It’s important to sell yourself and your strengths in an interview, so prepare stories to back up your claims. “It shouldn’t be up to the interview panel to draw these examples out of you,” Lambart says.
These are the words or phrases that will need good examples to back them up:
- Resilient/motivated by a challenge
What are some examples of challenges that you have overcome in the past? “Describe what the challenge was and why it was difficult, and then describe in detail what you did to overcome this hurdle,” Lambart says.
How did you prepare? Did you need to develop new skills? Who did you ask for help? How did you stay positive and focused on the end goal? It’s important to ‘unpack’ any claims that you’re resilient so that it’s meaningful in an interview setting.
If you describe yourself as detail-oriented then make sure you have no typos or spelling mistakes in your application or have missed any important details in the job ad. Have some specific examples of when you used your high attention to detail to pick up an error or oversight that could have been costly for the business, Lambart says.
- Team player
“Almost everyone claims to be a team player on their resume, but it’s important to back that up in an interview by describing examples of when you have made a positive contribution to a team,” Lambart says. For example, when did you share information with the team, ask for feedback, or support and motivate colleagues? How did you do it, and what was the outcome?
What you should say in your interview
Aim to use strong and positive language in your interview, says Lambart. These strong action statements below will show that you take the lead and drive actions to achieve great results:
- "I identified”
- “I developed”
- “I proposed”
- “I implemented”
These phrases are perfect for when you need to give examples of skills you used to overcome problems, such as: “Tell me about a time when you helped a colleague?” or “Describe a situation when you resolved a conflict?”.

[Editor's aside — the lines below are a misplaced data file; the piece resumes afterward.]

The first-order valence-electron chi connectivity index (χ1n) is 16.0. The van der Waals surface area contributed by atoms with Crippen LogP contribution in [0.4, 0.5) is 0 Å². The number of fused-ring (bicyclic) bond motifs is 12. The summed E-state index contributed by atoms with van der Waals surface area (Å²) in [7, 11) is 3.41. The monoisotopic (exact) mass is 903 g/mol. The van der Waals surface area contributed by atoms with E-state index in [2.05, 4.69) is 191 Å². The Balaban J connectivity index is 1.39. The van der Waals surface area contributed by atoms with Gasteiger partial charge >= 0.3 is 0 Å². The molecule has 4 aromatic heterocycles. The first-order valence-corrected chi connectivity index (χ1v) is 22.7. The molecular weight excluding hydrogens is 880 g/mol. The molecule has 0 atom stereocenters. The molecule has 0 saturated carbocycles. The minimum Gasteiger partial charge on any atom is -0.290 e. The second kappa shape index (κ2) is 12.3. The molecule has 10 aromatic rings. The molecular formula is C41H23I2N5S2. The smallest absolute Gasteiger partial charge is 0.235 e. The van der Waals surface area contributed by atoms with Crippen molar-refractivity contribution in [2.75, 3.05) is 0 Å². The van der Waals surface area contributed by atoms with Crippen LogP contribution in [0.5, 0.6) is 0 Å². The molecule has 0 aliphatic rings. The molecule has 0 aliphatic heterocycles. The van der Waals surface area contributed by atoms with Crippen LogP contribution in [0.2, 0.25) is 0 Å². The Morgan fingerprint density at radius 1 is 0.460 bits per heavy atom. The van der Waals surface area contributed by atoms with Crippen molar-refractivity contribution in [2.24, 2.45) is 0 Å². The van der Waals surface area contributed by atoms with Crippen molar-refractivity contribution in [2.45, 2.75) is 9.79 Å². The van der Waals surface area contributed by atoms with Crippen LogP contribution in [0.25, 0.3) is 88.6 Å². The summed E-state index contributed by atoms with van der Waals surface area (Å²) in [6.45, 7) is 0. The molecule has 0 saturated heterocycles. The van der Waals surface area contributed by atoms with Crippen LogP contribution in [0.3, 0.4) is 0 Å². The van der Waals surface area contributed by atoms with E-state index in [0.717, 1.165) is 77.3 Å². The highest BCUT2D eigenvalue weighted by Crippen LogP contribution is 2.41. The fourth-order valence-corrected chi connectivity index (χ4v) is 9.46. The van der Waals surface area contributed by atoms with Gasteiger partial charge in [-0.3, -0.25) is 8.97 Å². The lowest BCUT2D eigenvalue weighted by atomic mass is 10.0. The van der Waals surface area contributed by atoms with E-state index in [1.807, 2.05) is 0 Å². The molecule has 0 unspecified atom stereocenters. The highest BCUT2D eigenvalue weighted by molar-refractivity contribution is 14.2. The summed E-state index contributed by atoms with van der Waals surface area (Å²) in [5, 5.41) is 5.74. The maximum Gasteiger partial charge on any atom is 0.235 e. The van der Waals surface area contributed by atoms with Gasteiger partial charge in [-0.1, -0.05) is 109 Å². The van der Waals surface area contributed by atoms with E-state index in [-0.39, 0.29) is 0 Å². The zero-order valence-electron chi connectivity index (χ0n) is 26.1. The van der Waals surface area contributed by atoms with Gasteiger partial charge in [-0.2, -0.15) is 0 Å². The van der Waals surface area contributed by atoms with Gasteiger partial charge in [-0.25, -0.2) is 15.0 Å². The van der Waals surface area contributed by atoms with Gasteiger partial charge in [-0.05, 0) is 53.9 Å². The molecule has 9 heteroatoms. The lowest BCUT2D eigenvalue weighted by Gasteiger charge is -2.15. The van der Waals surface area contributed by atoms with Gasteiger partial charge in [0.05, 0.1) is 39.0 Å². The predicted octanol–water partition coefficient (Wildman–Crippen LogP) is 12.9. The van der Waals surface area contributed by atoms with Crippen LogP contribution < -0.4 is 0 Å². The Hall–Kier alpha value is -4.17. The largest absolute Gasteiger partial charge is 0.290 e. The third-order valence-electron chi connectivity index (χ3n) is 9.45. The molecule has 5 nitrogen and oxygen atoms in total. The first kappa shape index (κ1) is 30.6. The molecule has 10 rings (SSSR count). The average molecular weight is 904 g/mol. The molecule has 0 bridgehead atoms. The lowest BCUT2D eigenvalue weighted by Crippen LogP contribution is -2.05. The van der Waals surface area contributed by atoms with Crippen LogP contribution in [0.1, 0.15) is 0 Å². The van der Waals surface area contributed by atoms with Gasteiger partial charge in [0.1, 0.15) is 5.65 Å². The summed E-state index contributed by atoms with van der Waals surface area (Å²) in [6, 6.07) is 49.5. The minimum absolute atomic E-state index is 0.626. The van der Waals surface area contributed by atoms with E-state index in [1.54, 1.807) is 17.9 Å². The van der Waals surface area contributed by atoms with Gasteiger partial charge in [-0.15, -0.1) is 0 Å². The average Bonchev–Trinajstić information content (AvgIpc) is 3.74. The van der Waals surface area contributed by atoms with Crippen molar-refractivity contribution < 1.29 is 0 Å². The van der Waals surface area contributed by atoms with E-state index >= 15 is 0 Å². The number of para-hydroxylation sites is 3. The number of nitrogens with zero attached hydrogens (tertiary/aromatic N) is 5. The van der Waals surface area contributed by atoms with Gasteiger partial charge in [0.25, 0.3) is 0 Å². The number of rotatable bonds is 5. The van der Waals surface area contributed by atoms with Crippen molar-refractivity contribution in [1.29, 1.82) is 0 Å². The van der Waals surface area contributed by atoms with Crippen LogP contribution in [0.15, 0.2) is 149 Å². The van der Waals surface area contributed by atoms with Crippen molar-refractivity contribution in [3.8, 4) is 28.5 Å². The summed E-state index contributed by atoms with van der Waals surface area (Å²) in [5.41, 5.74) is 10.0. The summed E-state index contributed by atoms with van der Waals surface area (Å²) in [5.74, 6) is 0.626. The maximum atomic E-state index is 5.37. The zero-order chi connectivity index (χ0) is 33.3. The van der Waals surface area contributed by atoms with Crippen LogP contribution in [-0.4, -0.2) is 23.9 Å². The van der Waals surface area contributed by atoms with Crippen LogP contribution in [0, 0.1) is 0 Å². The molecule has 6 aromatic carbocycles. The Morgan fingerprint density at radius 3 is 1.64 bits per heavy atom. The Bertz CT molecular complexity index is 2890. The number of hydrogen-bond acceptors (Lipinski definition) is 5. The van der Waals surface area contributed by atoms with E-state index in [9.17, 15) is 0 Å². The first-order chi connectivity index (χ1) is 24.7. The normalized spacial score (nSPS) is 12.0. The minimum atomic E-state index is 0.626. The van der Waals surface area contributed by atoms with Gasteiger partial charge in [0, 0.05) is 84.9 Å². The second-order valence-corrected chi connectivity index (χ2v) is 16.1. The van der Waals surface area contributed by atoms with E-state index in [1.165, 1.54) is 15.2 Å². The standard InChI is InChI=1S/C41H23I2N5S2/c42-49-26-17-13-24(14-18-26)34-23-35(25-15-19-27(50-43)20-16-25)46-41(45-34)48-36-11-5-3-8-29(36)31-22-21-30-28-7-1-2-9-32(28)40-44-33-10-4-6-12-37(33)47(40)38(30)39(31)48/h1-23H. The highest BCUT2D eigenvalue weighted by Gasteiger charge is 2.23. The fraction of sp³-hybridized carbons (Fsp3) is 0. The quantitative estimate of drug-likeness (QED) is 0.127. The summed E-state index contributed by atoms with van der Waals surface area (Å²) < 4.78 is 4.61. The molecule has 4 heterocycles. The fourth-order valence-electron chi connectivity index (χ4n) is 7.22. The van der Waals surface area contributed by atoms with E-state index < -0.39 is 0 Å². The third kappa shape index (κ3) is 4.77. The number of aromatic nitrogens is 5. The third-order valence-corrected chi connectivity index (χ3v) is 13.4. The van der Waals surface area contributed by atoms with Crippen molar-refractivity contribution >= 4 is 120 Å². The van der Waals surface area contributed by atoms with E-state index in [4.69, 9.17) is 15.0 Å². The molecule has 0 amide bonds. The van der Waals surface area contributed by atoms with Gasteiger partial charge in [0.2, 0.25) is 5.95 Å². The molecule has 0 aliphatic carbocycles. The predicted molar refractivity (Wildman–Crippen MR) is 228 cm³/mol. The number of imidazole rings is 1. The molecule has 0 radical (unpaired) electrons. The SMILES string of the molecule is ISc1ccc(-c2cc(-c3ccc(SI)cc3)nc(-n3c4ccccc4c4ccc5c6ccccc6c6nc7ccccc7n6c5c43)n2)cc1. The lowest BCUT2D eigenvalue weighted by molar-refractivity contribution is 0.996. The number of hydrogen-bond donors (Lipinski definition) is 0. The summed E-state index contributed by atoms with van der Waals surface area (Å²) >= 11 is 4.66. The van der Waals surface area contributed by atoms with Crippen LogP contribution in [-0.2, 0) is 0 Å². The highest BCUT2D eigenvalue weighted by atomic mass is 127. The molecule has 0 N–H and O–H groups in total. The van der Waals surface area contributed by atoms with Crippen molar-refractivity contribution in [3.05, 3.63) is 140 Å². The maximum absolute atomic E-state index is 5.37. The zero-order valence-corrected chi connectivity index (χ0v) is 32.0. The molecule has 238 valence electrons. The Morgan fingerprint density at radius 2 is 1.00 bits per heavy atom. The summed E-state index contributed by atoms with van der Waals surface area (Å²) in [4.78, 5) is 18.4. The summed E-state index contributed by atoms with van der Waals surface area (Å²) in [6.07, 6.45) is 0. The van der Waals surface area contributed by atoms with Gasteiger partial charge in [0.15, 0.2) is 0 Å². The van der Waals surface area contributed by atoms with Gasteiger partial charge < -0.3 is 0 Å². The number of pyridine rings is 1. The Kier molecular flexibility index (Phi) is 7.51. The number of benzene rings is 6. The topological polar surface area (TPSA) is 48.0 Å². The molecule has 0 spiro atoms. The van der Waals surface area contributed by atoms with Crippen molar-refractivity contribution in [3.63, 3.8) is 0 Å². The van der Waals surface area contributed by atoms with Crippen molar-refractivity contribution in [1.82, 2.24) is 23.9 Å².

Lambart recommends giving specific examples using the STAR method: Situation, Task, Actions, Result.
With this method, answer succinctly but directly, outlining the Situation, identifying the Task you set out to achieve, describing your Actions, and recounting the Results.
For example, if the question is “Tell me about a time you demonstrated leadership skills”, a STAR answer might be:
- “My team recently had to adapt to working with a new system. It was a big shift, especially for individuals who’d been at the business a long time.” (S)
- “I needed to get everyone across the new system fast, because we had a very busy sales period coming up and couldn’t risk slowing down delivery to customers.” (T)
- “The company provided video tutorials, but I took it a step further and I organised training sessions so my team could be walked through things and have specific questions resolved as they went. I created a ‘buddy’ system so more confident employees could support others, and I also developed quick-reference troubleshooting sheets.” (A)
- “As a result, we went into our busy sales period with the whole team confident in using the system, and knowing where to turn for further support if needed.” (R)
“This method gives evidence to the interview panel of how you demonstrated leadership skills by describing in detail what specific actions and behaviours you demonstrated,” Lambart says.
“It gives the interviewer reassurance that you will deal with future problems in the way that they would expect and in accordance with their behaviours and values.”
If this method is new to you, add some STAR examples to your interview practice sessions, too.
Getting to the interview stage in your job search is an exciting step. Thinking about the words you’ll use to best describe yourself and your skills will boost your confidence. When you talk about your strengths, remember to back up your claims with examples of how you benefited the business. With careful preparation and practice, you’ll be able to give the interview your best shot.